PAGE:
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Treat Your Valentine

Treat your valentine to a day’s worth of mouth-watering meals. Here are three ideas for each meal, from super simple to more elaborate. Click on the pictures or the links to see the recipes!

You can also check out the Recipes section at the top of the page for more ideas to delight your sweetie.

Breakfast

Super Simple: Strawberry and Nutella Stuffed French Toast

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A Bit More Complex: Cinnamon Raisin Donut Bread Pudding

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Manageably Elaborate: Eggs Benedict

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Lunch

Super Simple: Sausage, Bean, and Rapini Soup

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A Bit More Complex: Smoked Salmon and Cucumber Salad

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Manageably Elaborate: Quiche Lorraine

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Dinner

Super Simple: Penne a la Vodka

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A Bit More Complex: Pork Chops with Fontina and Marsala

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Manageably Elaborate: Slow-Braised Beef Short Ribs with Figs over Creamy Brie Potatoes

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Dessert

Super Simple: World’s Simplest Fudgey Brownies with Raspberry Coulis

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A Bit More Complex: Chocolate Raspberry Torte

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Manageably Elaborate: Fresh Berry Mousse with Vanilla Panna Cotta

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New Year Bean and Bacon Soup

The afternoon following my last post, I picked the boys up from school, acutely grateful for their safety while we were apart. On the way home, we stopped by the craft store to pick up two spools of a delicate, iridescent ribbon. After completing homework, snack, and our other normal after-school routines, we moved into the living room, where we used the ribbon to tie small bows to the boughs of our Christmas tree; one for each of the victims at Sandy Hook.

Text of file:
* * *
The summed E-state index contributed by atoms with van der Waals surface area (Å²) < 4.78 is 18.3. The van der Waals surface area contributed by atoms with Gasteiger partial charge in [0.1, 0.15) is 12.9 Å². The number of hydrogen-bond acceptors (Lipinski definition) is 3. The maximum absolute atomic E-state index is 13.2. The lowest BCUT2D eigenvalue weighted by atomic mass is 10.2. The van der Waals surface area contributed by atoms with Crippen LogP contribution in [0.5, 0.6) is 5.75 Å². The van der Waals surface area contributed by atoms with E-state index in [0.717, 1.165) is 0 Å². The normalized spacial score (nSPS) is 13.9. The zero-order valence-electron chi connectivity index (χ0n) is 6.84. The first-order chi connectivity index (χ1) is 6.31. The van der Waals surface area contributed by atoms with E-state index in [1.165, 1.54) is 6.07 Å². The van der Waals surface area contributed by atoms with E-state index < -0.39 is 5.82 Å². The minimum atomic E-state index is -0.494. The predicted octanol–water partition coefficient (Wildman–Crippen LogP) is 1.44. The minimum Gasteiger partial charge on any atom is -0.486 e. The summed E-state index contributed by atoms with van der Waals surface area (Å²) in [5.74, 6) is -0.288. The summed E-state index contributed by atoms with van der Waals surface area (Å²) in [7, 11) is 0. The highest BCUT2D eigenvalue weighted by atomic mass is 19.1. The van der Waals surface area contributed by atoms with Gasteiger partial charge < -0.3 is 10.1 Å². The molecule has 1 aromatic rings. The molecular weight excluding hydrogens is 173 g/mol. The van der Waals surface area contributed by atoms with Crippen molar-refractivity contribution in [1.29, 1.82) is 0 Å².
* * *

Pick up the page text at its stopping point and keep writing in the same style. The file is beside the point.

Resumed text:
I spoke the name of each child and teacher aloud as we wrapped and tied each delicate bow, allowing a moment for their lives to be remembered. As I worked, the boys mostly bounced around the living room in their typical manner, half attending to the names I spoke and half lost in their own important business of being kids. They’d alternate between chat about their Christmas wish lists and comments about how about how they know Dylans and Chases and Jacks and Noahs; friends in their pre-k and kindergarten classes, children not much younger than the Dylan and Chase and Jack and Noah lost at Sandy Hook.

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It was a small thing to tie those little bows, but it felt cathartic to be doing something, anything, to honor those tragically lost lives. The bows remained on our tree as we hosted all varieties of holiday celebrations; a quiet way to keep the suffering Newtown families in our prayers, even as we went about joyously celebrating the holidays.

I retied those bows a hundred times during the few weeks that the tree sat in our living room, each time trying not to become frustrated by the boys’ constant undoing of my work. Instead, I consciously replaced my frustration with appreciation of the fact that I had all my little boys with me to make their special brand of mischief in our home. Those little ribbons shimmered on the lit tree all throughout the holidays. My Liam commented that they reminded him of angels.